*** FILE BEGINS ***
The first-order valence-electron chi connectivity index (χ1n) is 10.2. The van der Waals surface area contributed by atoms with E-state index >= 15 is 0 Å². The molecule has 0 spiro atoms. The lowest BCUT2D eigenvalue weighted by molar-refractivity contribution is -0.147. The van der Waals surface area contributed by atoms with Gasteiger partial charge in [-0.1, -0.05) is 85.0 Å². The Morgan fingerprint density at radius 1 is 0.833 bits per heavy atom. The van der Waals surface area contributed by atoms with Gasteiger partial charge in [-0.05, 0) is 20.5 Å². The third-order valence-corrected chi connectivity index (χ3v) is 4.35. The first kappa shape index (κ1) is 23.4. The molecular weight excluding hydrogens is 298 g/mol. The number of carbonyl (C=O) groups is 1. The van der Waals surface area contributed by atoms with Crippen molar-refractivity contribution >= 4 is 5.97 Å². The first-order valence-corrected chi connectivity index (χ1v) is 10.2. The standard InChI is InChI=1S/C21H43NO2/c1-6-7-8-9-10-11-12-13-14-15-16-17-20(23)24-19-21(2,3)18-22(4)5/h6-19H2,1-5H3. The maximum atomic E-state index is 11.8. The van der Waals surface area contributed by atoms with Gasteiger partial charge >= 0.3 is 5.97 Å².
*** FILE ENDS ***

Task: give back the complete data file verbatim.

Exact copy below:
The first-order valence-electron chi connectivity index (χ1n) is 10.2. The van der Waals surface area contributed by atoms with E-state index >= 15 is 0 Å². The molecule has 0 spiro atoms. The lowest BCUT2D eigenvalue weighted by molar-refractivity contribution is -0.147. The van der Waals surface area contributed by atoms with Gasteiger partial charge in [-0.1, -0.05) is 85.0 Å². The Morgan fingerprint density at radius 1 is 0.833 bits per heavy atom. The van der Waals surface area contributed by atoms with Gasteiger partial charge in [-0.05, 0) is 20.5 Å². The third-order valence-corrected chi connectivity index (χ3v) is 4.35. The first kappa shape index (κ1) is 23.4. The molecular weight excluding hydrogens is 298 g/mol. The number of carbonyl (C=O) groups is 1. The van der Waals surface area contributed by atoms with Crippen molar-refractivity contribution >= 4 is 5.97 Å². The first-order valence-corrected chi connectivity index (χ1v) is 10.2. The standard InChI is InChI=1S/C21H43NO2/c1-6-7-8-9-10-11-12-13-14-15-16-17-20(23)24-19-21(2,3)18-22(4)5/h6-19H2,1-5H3. The maximum atomic E-state index is 11.8. The van der Waals surface area contributed by atoms with Gasteiger partial charge >= 0.3 is 5.97 Å².